ISSN (Print) - 0012-9976 | ISSN (Online) - 2349-8846

Letter from MaharashtraSubscribe to Letter from Maharashtra

Goans Keep Goa

ANNUAL NUMBER FEBRUARY 1967 chances of remaining at the helm for a full five-year term would be brighter. However, if the party gets far less than this, it might presage a state of instability at the Centre. It should be borne in mind in this context that the elections are being held at a time when the decline of the Congress has become all too evident. The election verdict can stimulate this trend or temporarily halt it, but cannot provide the basic corrective to it Even more varied is the picture in the States. Election forecasts for them appear to change even faster than those for the Centre. But by now there are a few constants agreed upon by election fortune-tellers. There is, for instance, a consensus now that in Kerala the Left will sweep the Congress out, while in Madhya Pradesh and Rajasthan the Rightist parties will succeed in making a major break-through if not in winning an absolute majority over the Congress. In Madhya Pradesh the Jan Sangh appears to be poised for a big upswing and in Rajasthan the combination of the Swatantra and the Jan Sangh with assistance from Congress dissidents posed a critical challenge to the Congress. Most of other States fall somewhere between the two extremes represented by Kerala, on the one hand, and Madhya Pradash and Rajasthan, on the other. There are a few where neither the Left nor the Right is strong enough against the Congress, but where the challenge comes from regional parties such as the DMK- led alliance in Madras, which has become a major headache for Kam- araj, and Sant Fateh Singh's Akali group in Punjab, which presents a smaller threat.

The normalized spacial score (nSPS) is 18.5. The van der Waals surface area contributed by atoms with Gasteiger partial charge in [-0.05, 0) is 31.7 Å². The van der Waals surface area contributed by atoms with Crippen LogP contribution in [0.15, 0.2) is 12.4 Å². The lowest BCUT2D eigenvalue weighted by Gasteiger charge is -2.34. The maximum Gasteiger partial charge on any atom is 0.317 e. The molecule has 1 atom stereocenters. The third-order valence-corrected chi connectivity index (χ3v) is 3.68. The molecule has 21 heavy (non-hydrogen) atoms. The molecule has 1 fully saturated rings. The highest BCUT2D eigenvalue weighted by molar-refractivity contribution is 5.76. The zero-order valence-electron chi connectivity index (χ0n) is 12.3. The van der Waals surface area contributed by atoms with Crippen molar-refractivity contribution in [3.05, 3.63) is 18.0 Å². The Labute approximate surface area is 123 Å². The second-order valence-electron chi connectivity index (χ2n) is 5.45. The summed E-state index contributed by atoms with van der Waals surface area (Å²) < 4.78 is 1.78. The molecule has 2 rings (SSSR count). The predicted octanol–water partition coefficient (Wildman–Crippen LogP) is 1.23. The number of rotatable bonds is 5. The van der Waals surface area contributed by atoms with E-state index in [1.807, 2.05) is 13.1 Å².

Cow-Based Politics

Cow-Based Politics THE PRIME MINISTER may say that the agitation for a ban on cow-slaughter is not an election issue, but S K Patil, a greater realist, obviously thinks otherwise. At a press conference in Bombay on Tuesday, he left no one in any doubt that as a protector of the cow he yielded to none. But before turning to what Patil had to say about the cow, it deserves to be noted that for the first time perhaps Patil has found it necessary to call a press conference to propagate his candidature for the Lok Sabha from the South Bombay constituency which has been considered as his pocket borough. Nor is this the only sign that this time he is taking his election rather seriously indeed. He has set up, for the first time again, ward offices throughout the constituency. But what was most significant were the views he aired at the press conference. They seem to have been entirely aimed at projecting himself as a champion of the cow, a good Hindu and a staunch Maharashtrian

The Revolt that Petered Out

The last act of the drama which started in Bombay with last week's two bandhs and reached a climax with the resignation of three ministers of the Maharashtra Government and of all Congress members of the State Legislature from Bombay, will have been enacted at Nagpur by the time this issue is out. But the events that led to the dramatic resignations and the subsequent developments will, if studied carefully, throw much light on the relations between the Bombay Pradesh Congress Committee and Maharashtra Pradesh Congress Committee and between the Congress organisation and the Congress Government.
Back to Top